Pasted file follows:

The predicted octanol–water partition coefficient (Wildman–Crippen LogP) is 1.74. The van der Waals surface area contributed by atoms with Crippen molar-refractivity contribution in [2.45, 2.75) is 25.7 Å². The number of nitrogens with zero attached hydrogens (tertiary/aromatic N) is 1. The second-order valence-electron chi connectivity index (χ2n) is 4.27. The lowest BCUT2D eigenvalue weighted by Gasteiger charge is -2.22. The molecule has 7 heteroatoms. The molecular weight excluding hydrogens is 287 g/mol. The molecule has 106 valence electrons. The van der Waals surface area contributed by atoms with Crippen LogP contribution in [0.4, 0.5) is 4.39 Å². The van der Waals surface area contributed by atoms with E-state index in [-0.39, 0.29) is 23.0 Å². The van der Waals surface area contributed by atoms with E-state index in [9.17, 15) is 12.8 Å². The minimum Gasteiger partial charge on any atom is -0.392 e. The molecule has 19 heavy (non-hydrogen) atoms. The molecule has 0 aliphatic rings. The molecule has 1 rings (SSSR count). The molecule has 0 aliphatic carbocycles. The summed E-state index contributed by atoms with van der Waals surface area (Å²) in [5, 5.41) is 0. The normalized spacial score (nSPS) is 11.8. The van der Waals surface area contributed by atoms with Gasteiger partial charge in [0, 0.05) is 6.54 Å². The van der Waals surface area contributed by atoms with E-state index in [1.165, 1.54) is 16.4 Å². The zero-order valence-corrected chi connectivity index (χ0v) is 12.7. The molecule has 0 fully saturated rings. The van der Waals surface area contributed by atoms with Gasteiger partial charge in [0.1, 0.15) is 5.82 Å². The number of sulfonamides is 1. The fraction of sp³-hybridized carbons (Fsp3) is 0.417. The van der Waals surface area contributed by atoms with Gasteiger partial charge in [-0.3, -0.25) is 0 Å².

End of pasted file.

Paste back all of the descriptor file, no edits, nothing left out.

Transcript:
The predicted octanol–water partition coefficient (Wildman–Crippen LogP) is 1.74. The van der Waals surface area contributed by atoms with Crippen molar-refractivity contribution in [2.45, 2.75) is 25.7 Å². The number of nitrogens with zero attached hydrogens (tertiary/aromatic N) is 1. The second-order valence-electron chi connectivity index (χ2n) is 4.27. The lowest BCUT2D eigenvalue weighted by Gasteiger charge is -2.22. The molecule has 7 heteroatoms. The molecular weight excluding hydrogens is 287 g/mol. The molecule has 106 valence electrons. The van der Waals surface area contributed by atoms with Crippen LogP contribution in [0.4, 0.5) is 4.39 Å². The van der Waals surface area contributed by atoms with E-state index in [-0.39, 0.29) is 23.0 Å². The van der Waals surface area contributed by atoms with E-state index in [9.17, 15) is 12.8 Å². The minimum Gasteiger partial charge on any atom is -0.392 e. The molecule has 19 heavy (non-hydrogen) atoms. The molecule has 0 aliphatic rings. The molecule has 1 rings (SSSR count). The molecule has 0 aliphatic carbocycles. The summed E-state index contributed by atoms with van der Waals surface area (Å²) in [5, 5.41) is 0. The normalized spacial score (nSPS) is 11.8. The van der Waals surface area contributed by atoms with Gasteiger partial charge in [0, 0.05) is 6.54 Å². The van der Waals surface area contributed by atoms with E-state index in [1.165, 1.54) is 16.4 Å². The zero-order valence-corrected chi connectivity index (χ0v) is 12.7. The molecule has 0 fully saturated rings. The van der Waals surface area contributed by atoms with Gasteiger partial charge in [0.1, 0.15) is 5.82 Å². The number of sulfonamides is 1. The fraction of sp³-hybridized carbons (Fsp3) is 0.417. The van der Waals surface area contributed by atoms with Gasteiger partial charge in [-0.3, -0.25) is 0 Å².